If such an organisation decides it does not wish to enrol any employed director who is eligible for automatic enrolment, and it has no other eligible staff, then it does not need to set up a pension scheme - but will need to make a declaration of compliance.
If the organisation has no workers, because all their staff are exempt, they will not need to complete a declaration of compliance.
If the organisation has received a letter from the Pension Regulator saying they have a staging date, then they should let them know they are not an employer by completing the online form.
Please note that if there are staff who simply do not meet the age and earnings criteria for automatic enrolment but the exemptions do not apply, they do have legal duties and will need to complete a declaration of compliance.
If the company's circumstances change so that automatic enrolment duties apply; they'll need to inform the Pension Regulator of this as soon as possible. For example if they took on a member of staff other than a director, or if at least two directors started working for them under contracts of employment.
The special rules for directors do not apply to other office-holders, such as trustees or company secretaries
These office-holders will be classed as workers and subject to the automatic enrolment duties if they have an employment contract with the organisation.
If they have no employment contract and only perform the duties of their office, they are not a worker and are exempt.
Where an office holder does have a contract of employment, it may not cover all of the work that they do for the company.
For example, a company secretary’s contract might cover additional administrative services that they provide to the company, but not their official duties as company secretary. In this situation, the office-holder is classed as a worker, but only their income under the employment contract is counted for automatic enrolment purposes.
There are no special rules for husband-and-wife companies, as the duties are not affected by any family relationships.
If the only people working for the company are a husband and wife and both are directors, they will both be workers if they both have contracts of employment with the company. If only one of them has an employment contract, or neither of them does, then neither of them will be workers and the company will not be an employer.
In the case of a company where one spouse is the director and the other holds the office of company secretary (please note this is not the same as simply performing general secretarial work, which would not be exempt), exemption from automatic enrolment will depend on whether contracts of employment are held by each spouse.
A number of different circumstances might apply, for example:
if either (or both) the husband or wife is a director of the company and does not have a contract of employment, then they would be exempt
if either the husband or wife does hold a contract of employment and is not a director, they would not be exempt (depending on their age and earnings they may qualify for automatic enrolment and need to be put into a pension)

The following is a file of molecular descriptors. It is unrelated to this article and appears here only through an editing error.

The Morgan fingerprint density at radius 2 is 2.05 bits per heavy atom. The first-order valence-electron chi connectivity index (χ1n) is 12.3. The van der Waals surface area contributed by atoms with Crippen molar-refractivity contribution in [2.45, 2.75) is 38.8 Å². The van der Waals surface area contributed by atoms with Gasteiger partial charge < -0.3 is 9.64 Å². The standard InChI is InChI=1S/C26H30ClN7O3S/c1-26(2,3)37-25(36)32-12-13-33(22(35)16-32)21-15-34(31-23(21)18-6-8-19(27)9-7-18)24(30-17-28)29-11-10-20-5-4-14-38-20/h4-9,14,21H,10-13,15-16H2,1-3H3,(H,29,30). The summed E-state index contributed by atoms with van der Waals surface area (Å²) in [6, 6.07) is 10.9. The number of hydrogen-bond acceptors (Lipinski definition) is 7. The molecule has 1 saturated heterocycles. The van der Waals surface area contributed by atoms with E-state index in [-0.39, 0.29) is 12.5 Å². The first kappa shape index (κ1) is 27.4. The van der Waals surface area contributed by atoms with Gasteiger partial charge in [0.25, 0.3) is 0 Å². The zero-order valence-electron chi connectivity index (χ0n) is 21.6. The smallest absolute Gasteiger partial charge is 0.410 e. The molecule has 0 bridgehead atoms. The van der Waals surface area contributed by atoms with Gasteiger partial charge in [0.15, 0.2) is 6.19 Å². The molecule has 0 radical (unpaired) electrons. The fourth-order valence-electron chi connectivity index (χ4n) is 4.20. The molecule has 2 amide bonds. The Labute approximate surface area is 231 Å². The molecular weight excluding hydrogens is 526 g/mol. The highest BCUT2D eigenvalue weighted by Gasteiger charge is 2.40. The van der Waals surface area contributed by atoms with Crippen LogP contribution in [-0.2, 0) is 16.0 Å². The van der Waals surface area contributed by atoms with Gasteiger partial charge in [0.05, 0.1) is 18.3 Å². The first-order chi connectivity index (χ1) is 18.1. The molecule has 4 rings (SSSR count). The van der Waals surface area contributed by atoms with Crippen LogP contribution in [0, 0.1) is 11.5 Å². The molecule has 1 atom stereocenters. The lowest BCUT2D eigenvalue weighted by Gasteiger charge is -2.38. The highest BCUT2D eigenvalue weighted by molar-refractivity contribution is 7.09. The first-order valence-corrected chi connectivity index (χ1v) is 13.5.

if either the husband or wife holds a contract of employment, but that person is a director, then that person is exempt (see above)
if both the husband and wife hold contracts of employment, neither are exempt and the company will have duties for both of them, even for a spouse who is a director (although the company can choose not to automatically enrol a director - see below)
if the husband or wife who holds a recognised office such as company secretary, does not have a contract of employment - and only performs the official duties of that office (such as submitting the annual return to Companies House) - they are exempt from automatic enrolment
if the husband or wife who is company secretary has a contract of employment, they would not be exempt even if the contract only applies to additional work that they do over and above their official responsibilities
There are some cases where an employer can decide whether or not to put someone in a pension scheme, if the member of staff has triggered automatic enrolment or re-enrolment, including people who:
are directors who are working under an employment contract, where there is at least one other worker working for the organisation under an employment contract
are in their notice period
have ceased active membership of a pension which is approved for use with automatic enrolment within the previous 12 months
are partners of limited liability partnership (LLP) companies, but are not salaried members under HMRC tax rules
have HMRC tax protected status
Whether or not they choose to automatically enrol any of these workers, the employer will need to communicate to them - and they will still need to make a declaration of compliance. However, these individuals do have the right to opt in or join a pension scheme at any time and, if they do so, the employer cannot refuse to enrol them (except in the case where the employer has chosen to exclude people in their notice period, as these people lose the right to opt in or join).
For further help you can contact Mark Cardy at Skerritts on 01273 20499 or email@example.com
The content of this document is for information only and does not constitute advice and should not be construed as such. Professional advice should be sought.